Once Upon the River Oka-Amur: Maksim Gor′kij and Andrei Makine

Ruth Rischin, San Francisco

Among Gor′kij’s short fiction written during his voluntary exile in Germany, the story “O pervoj ljubvi” (“About My First Love,” 1923) stands out as a work markedly different even from his other autobiographical works of the 1920s. Set in Nižnij-Novgorod during the 1890s at the very time of the narrator’s literary apprenticeship, the story tells of his “other” apprenticeship of those years. Infatuated with an older woman just back from Paris, the narrator at first leaves his hometown to distance himself from her and her Polish lover, only to discover that his feelings are requited. When upon his return, the woman consents to move in with him, he imagines that the squalor of their quarters (all that a neophyte writer can afford) will be transformed by love-making and his soul will be set afire.

In its unabashed painterly evocations of the female nude; in its lyrical expression of a quest to break away from the vulgarity of daily existence in the Oka River town; and in its restrained contrast of Russian and Western culture, the story merits consideration within the Modernist corpus created by Russia abroad. It also reveals a nuanced didacticism uncommon for Gor′kij. Indeed, Nina Berberova wrote that Gor′kij’s fiction of these years reveals “the rise of all his creative powers and the weakening of his moralizing persona.” Published in Krasnaja nov′ (1923.6) as part of Gor′kij’s Avtobiografičeskie rasskazy, “O pervoj ljubvi” was overshadowed by the more conventional “Moi universitety” (Lenin’s “favorite”) and in the literary creativity of Russia abroad, it soon was eclipsed by Bunin’s autobiographical prose of the 1920s. Beginning with the response in the West to Gor′kij’s prose tract, “O russkom krest′janstve” (“On the Russian Peasantry,” 1922) the relentless focus on issues of Gor′kij’s politics rather than on the dimensions of his art, has further deprived “About My First Love” of a chance to be judged on its artistic merit.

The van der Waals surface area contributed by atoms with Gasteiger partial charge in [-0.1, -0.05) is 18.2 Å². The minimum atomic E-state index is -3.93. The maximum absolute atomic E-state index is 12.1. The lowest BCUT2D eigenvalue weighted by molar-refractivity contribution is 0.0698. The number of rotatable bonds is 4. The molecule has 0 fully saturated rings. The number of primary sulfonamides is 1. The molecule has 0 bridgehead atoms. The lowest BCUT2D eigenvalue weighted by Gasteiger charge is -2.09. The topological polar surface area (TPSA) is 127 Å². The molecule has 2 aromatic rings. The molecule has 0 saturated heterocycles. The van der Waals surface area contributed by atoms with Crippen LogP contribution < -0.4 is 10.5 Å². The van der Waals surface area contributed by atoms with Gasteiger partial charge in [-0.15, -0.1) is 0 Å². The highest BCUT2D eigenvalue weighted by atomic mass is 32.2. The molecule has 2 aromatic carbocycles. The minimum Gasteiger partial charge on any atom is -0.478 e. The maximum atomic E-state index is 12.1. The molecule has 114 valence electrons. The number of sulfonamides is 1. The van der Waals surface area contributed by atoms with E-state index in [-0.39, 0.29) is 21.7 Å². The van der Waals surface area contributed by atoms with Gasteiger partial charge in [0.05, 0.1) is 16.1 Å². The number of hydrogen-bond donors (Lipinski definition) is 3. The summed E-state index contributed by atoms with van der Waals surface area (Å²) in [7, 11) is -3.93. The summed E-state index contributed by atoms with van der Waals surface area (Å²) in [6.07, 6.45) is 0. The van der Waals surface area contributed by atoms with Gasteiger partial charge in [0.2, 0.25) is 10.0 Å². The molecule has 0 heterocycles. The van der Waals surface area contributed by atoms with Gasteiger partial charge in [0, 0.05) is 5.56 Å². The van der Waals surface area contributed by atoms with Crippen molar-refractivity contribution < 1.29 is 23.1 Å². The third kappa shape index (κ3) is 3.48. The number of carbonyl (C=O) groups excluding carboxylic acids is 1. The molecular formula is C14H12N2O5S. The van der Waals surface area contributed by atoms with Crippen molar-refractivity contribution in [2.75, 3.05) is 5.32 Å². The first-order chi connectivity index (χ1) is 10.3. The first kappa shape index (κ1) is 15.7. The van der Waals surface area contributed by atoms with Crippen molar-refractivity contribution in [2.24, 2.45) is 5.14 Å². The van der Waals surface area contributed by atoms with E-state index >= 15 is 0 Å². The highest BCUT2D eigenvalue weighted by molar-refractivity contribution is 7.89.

Seven decades separate Gor′kij’s autobiographical prose and the novel Au temps du fleuve Amur [Once Upon the River Love, 1994], by Siberian-born, Andrei Makine, written and published in Paris. The careful reader cannot help but note striking correspondences between the Gor′kij short story and the Makine novel. In the Gor′kij, the narrator (the young Peškov) sets off to distance himself beyond the Oka from what he fears may be his first, perhaps never to be requited, erotic attachment. In the Makine, the narrator treks eight hours from Nerlug, his hometown along the river Amur, in order to experience love—vicariously—through imported French films that provide the Saturday fare at “The Red October.” In the Gor′kij and the Makine, the lure of what lies beyond the river is conflated with the lure of the unknown—woman. In the Makine, this quest motif is encapsulated in the very name Jean-Paul Belmondo [beautiful world] to whose sex-and-adventure films the narrator and his two chums become addicted. The woman with whom Gor′kij’s narrator takes up, represents an import to Nižnij of a boulevard cynicism that mildly discredits Western mores, whereas the cinematic heroines about whom Makine’s young heroes dream, represent an equally parodic assessment of the West. Each young man ultimately is led to discover another “jouissance,” as writer and film-maker, respectively.

No mention, however, of Gor′kij is to be found in the literature about Makine in his adoptive France or in the United States. Makine, in his official statements, acknowledges Turgenev, Bunin, and Proust alone as his masters. This absence of Gor′kij in Makine’s rendition of his literary apprenticeship, stands to reason. Given the prevailing severity toward Soviet culture and politics by the current French literary establishment, a turnabout from its earlier accepting gestures, Gor′kij, as a literary model of any kind, would be unacceptable. The young, non-native French writer, initially spurned by the gatekeepers of the French publishing establishment, would have to hew to a clean literary genealogy.

All the more reason to demonstrate in Makine’s art a thorough reading of Soviet prose in the very years when Gor′kij not only was contributing to >Krasnaja nov′, but was encouraging the young Vsevolod Ivanov, many of whose works on the Civil War were set in Siberia.

In this paper I examine Gor′kij’s fiction of the 1920s, with an emphasis on “O pervoj ljubvi” as a work that Makine read and to an extent re-made in his Au temps du fleuve Amur, and I then go on to single out issues in narratology that ultimately divide the two. I conclude by suggesting that Gor′kij’s writings were important for Makine in his subsequent novel, Le testament [Dreams of My Russian Summers]—that the depiction of the invincible grandmother, Charlotte, who dominates the Makine novel, has a literary antecedent in Gor′kij’s memorable portrait of Akulina Kaširina. This paper therefore serves as the introduction to a longer essay devoted to the impact of Soviet prose of the 1920s on the art of Andrei Makine.